The Fena Valley Reservoir is in southern Guam and is the primary source of water for the U.S. Naval Base Guam and nearby village residents. Since the construction of the Fena Dam in 1951, sediment has accumulated in the reservoir and reduced its storage capacity. The reservoir was surveyed previously in 1973, 1979, and 1990 to estimate the loss in storage capacity. To determine the current storage capacity, the U.S. Geological Survey, in cooperation with the U.S. Department of Defense Strategic Environmental Research and Development Program, surveyed the bathymetry of the reservoir in February 2014.
The bathymetric survey was accomplished by making depth soundings using a boat-mounted, acoustic Doppler current profiler. Location during bathymetric data collection was determined using a single-base Global Navigation Satellite System-Real Time Kinematic survey. Vertical profiles of conductivity, temperature, and depth were collected periodically. The conductivity, temperature, and depth profiles were used to spatially and temporally adjust the sound-speed calculations used to determine depth from the soundings. Approximately 108 kilometers of transects with a total of about 380,000 depth soundings were surveyed. In addition, approximately 2,100 topographic survey points in shallow, wadable areas near the Imong River Delta were defined by using a Global Navigation Satellite System receiver attached to a fixed-length survey rod. Depth soundings and topographic survey points were compiled and interpolated to generate a digital-elevation model of the reservoir. Data extracted from the digital-elevation model were then tabulated to determine total reservoir capacity and create reservoir stage–surface area and stage–storage capacity tables.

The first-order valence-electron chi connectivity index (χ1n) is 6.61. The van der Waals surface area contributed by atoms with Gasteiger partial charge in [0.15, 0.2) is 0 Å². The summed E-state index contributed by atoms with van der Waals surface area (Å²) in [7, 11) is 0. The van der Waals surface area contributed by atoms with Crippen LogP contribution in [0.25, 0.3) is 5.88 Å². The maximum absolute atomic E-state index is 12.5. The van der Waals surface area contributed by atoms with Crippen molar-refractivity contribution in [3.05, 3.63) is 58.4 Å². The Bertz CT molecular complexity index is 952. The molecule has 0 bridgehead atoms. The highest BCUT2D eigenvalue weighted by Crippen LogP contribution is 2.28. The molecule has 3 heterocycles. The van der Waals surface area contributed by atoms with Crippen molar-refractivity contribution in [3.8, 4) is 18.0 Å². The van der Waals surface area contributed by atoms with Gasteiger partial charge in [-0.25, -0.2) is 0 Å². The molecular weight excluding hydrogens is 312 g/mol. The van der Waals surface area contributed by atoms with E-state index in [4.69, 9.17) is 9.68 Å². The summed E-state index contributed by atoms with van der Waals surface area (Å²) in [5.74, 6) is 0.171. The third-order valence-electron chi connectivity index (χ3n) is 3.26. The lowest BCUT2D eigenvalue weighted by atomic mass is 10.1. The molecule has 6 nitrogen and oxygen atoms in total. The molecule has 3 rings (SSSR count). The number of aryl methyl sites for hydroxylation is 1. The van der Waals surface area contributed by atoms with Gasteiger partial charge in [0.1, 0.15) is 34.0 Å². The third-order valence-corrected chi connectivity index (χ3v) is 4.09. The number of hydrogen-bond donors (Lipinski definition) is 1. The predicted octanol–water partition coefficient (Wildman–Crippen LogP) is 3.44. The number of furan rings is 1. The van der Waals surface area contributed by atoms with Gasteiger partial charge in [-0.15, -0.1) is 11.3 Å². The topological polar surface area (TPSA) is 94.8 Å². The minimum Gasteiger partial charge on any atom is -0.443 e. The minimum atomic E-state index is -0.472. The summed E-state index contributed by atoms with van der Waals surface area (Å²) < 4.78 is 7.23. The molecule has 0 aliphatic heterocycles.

Analyses of the bathymetric data indicate that the reservoir currently has 6,915 acre-feet of storage capacity. The engineering drawings of record show that the total reservoir capacity in 1951 was estimated to be 8,365 acre-feet. Thus, between 1951 and 2014, the total storage capacity decreased by 1,450 acre-feet (a loss of 17 percent of the original total storage capacity). The remaining live-storage capacity, or the volume of storage above the lowest-level reservoir outlet elevation, was calculated to be 5,511 acre-feet in 2014, indicating a decrease of 372 acre-feet (or 6 percent) of the original 5,883 acre-feet of live-storage capacity. The remaining dead-storage capacity, or volume of storage below the lowest-level outlet, was 1,404 acre-feet in 2014, indicating a decrease of 1,078 acre-feet (or 43 percent) of the original 2,482 acre-feet of dead-storage capacity.
Marineau, M.D., and Wright, S.A, 2015, Storage capacity of the Fena Valley Reservoir, Guam, Mariana Islands, 2014: U.S. Geological Survey Scientific Investigations Report 2015–5128, 31 p., http://dx.doi.org/10.3133/sir20155128.
ISSN: 2328-0328 (online)
Table of Contents
- Data Collection
- Data Analysis
- References Cited
- Appendix. National Geodetic Survey Datasheets.
|Publication Subtype||USGS Numbered Series|
|Title||Storage capacity of the Fena Valley Reservoir, Guam, Mariana Islands, 2014|
|Series title||Scientific Investigations Report|
|Publisher||U.S. Geological Survey|
|Publisher location||Reston, VA|
|Contributing office(s)||California Water Science Center|
|Description||vi, 31 p.|
|Other Geospatial||Fena Valley Reservoir, Guam, Mariana Islands|
|Online Only (Y/N)||Y|
|Additional Online Files (Y/N)||N|
|Google Analytic Metrics||Metrics page|